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C# in a Nutshell by Peter Drayton, Ted Neward, Ben Albahari

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Defining a New Custom Attribute

In addition to using the predefined attributes supplied by the .NET Framework, you can also create your own.

To create a custom attribute use the following steps:

  1. Derive a class from System.Attribute or from a descendent of System.Attribute. By convention the class name should end with the word Attribute, although this isn’t required.

  2. Provide the class with a public constructor. The parameters to the constructor define the positional parameters of the attribute and are mandatory when specifying the attribute on an element.

  3. Declare public-instance fields, public-instance read/write properties, or public-instance write-only properties to specify the named parameters of the attribute. Unlike positional parameters, these are optional when specifying the attribute on an element.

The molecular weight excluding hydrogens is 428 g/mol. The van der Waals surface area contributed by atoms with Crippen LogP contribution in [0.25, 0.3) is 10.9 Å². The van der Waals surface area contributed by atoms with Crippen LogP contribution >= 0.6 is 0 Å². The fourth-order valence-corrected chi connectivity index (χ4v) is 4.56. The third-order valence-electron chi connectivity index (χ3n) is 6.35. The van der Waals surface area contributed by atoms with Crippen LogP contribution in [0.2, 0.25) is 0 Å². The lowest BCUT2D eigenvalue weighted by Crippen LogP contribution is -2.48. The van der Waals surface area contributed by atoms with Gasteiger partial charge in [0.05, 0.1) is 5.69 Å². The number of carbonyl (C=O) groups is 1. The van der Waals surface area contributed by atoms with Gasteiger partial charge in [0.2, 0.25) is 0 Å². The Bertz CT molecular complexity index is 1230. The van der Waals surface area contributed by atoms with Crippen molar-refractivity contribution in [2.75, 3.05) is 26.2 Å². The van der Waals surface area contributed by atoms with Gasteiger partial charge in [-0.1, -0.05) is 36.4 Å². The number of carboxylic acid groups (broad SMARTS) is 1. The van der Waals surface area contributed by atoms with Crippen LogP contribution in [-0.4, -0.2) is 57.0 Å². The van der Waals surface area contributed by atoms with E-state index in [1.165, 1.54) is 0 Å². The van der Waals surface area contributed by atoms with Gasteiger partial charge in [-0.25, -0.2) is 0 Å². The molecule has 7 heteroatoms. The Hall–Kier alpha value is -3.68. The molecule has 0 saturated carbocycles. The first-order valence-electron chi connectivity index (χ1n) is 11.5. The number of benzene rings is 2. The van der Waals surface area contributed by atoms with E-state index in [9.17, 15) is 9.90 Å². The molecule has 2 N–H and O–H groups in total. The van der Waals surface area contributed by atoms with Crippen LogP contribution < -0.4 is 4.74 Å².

The types that can be used for attribute constructor parameters and properties are bool, byte, char, double, float, int, long, short, string, object, the Type type, enum, or a one-dimensional array of all of these.

  4. Finally, as described in the preceding section, define what the attribute may be specified on using the AttributeUsage attribute.

Consider the following example of a custom attribute, CrossRefAttribute, which removes the limitation that the CLR metadata contains only information about statically linked types, but not dynamically linked ones.

// Xref.cs - cross-reference custom attribute // compile with: // csc /t:library XRef.cs using System; [AttributeUsage(AttributeTargets.All, ...

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